Profiles of Astronomers: John Lurie

lurie
Who are you and where are you from?
I’m John Lurie, a second-year astronomy graduate student at the University of Washington. I grew up and went to college in Atlanta, GA.

How did you become interested in Astronomy?
I was actually a public policy major in college until I took an introductory astronomy class. As part of the class, we had to venture out to the university observatory in the boondocks. It was my first time looking though a real telescope, and the first thing I saw was a beautiful globular cluster. Ever since then I’ve been hooked on astronomy.

If you’re an astronomer (grad/post-doc/faculty), what do you study?
My research so far has focused on characterizing the lowest mass stars (so-called red dwarfs), such as measuring their distances, masses, and magnetic activity. Recently, I’ve transitioned into studying how stars are distributed in the Milky Way, and am looking for sub-structures and populations of stars that give us clues about how our galaxy formed and evolved.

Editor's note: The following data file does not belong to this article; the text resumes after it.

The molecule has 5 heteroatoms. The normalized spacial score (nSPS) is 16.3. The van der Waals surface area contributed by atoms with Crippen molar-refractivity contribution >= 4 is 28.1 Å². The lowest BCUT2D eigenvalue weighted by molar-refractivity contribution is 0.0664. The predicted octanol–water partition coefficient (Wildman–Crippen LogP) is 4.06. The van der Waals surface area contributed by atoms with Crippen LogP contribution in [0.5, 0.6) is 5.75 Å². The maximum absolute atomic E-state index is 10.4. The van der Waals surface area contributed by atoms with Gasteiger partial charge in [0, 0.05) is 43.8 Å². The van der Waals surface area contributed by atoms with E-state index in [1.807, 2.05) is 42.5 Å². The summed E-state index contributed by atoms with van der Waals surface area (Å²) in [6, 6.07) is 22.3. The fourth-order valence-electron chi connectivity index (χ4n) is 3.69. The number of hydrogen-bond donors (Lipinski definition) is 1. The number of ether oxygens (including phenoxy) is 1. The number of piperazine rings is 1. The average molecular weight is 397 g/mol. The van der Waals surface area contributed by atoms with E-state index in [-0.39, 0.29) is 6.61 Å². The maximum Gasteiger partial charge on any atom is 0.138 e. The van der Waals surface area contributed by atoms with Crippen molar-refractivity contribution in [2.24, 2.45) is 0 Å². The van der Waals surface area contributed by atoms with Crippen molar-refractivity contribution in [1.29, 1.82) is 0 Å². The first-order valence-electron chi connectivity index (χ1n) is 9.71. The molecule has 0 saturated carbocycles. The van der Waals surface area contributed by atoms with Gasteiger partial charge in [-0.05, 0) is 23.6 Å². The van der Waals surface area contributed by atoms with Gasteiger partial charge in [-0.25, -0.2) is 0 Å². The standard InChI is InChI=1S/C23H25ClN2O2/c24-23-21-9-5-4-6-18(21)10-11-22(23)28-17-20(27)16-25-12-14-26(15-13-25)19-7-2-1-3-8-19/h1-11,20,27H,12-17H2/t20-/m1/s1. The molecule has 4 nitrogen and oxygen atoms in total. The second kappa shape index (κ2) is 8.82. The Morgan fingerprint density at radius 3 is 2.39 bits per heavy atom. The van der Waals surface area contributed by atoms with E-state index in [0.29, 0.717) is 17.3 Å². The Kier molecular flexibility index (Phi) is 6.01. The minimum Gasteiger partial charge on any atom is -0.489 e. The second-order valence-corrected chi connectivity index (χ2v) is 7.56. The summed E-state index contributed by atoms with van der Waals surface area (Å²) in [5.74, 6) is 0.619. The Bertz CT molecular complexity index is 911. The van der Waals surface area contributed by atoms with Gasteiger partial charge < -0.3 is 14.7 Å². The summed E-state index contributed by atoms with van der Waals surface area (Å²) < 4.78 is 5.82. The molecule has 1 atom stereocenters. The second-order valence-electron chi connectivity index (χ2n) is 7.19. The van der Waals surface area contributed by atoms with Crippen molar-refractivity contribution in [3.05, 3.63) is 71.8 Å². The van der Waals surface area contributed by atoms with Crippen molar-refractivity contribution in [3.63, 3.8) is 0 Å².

What’s the coolest thing (not literal) in the Universe?
Brown dwarfs, which coincidentally are literally rather cool by astronomical standards. They’re not quite stars, but not quite planets, either. As we learn more about them, we also learn more about how stellar and planetary systems form, and about the processes that underlie their behavior.

What’s the coolest thing outside of your field?
Archeology. I’ll watch pretty much any documentary where someone is digging up something from an ancient civilization. It’s fascinating to see how similar the human experience has been throughout history, but also kind of distressing to see us repeating many of the mistakes that lead to the collapse of previous civilizations.
What is your favorite non-astronomy hobby?
I studied a fair amount of Spanish in high school and college. I try to keep it fresh by reading, listening to, and watching things in Spanish, and by chatting with other Spanish speakers.
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